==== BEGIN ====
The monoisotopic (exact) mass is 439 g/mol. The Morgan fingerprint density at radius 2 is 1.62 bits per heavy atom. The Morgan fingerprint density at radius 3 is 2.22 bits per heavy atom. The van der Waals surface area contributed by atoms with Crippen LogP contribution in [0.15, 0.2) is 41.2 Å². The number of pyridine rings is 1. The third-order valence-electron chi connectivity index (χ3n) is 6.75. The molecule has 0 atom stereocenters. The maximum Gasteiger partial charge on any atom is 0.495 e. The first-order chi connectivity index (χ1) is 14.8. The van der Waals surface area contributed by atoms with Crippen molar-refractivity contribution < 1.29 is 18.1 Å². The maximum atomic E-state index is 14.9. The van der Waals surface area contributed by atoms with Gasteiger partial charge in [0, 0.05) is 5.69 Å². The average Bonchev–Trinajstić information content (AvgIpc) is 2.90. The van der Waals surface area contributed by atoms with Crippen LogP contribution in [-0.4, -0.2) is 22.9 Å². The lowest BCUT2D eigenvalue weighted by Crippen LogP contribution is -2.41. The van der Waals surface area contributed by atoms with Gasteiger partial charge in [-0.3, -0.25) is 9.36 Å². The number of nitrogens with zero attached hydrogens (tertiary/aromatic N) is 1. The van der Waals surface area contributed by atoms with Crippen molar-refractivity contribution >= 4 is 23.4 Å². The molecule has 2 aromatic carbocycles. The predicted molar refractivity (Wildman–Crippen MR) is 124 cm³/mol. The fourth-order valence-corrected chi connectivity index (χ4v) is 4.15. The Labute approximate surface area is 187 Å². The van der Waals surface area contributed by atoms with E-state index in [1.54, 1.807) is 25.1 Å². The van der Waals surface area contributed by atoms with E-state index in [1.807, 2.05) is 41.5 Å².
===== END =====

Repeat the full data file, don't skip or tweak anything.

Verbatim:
The monoisotopic (exact) mass is 439 g/mol. The Morgan fingerprint density at radius 2 is 1.62 bits per heavy atom. The Morgan fingerprint density at radius 3 is 2.22 bits per heavy atom. The van der Waals surface area contributed by atoms with Crippen LogP contribution in [0.15, 0.2) is 41.2 Å². The number of pyridine rings is 1. The third-order valence-electron chi connectivity index (χ3n) is 6.75. The molecule has 0 atom stereocenters. The maximum Gasteiger partial charge on any atom is 0.495 e. The first-order chi connectivity index (χ1) is 14.8. The van der Waals surface area contributed by atoms with Crippen molar-refractivity contribution < 1.29 is 18.1 Å². The maximum atomic E-state index is 14.9. The van der Waals surface area contributed by atoms with Gasteiger partial charge in [0, 0.05) is 5.69 Å². The average Bonchev–Trinajstić information content (AvgIpc) is 2.90. The van der Waals surface area contributed by atoms with Crippen LogP contribution in [-0.4, -0.2) is 22.9 Å². The lowest BCUT2D eigenvalue weighted by Crippen LogP contribution is -2.41. The van der Waals surface area contributed by atoms with Gasteiger partial charge in [-0.3, -0.25) is 9.36 Å². The number of nitrogens with zero attached hydrogens (tertiary/aromatic N) is 1. The van der Waals surface area contributed by atoms with Crippen molar-refractivity contribution >= 4 is 23.4 Å². The molecule has 2 aromatic carbocycles. The predicted molar refractivity (Wildman–Crippen MR) is 124 cm³/mol. The fourth-order valence-corrected chi connectivity index (χ4v) is 4.15. The Labute approximate surface area is 187 Å². The van der Waals surface area contributed by atoms with E-state index in [1.54, 1.807) is 25.1 Å². The van der Waals surface area contributed by atoms with E-state index in [1.807, 2.05) is 41.5 Å².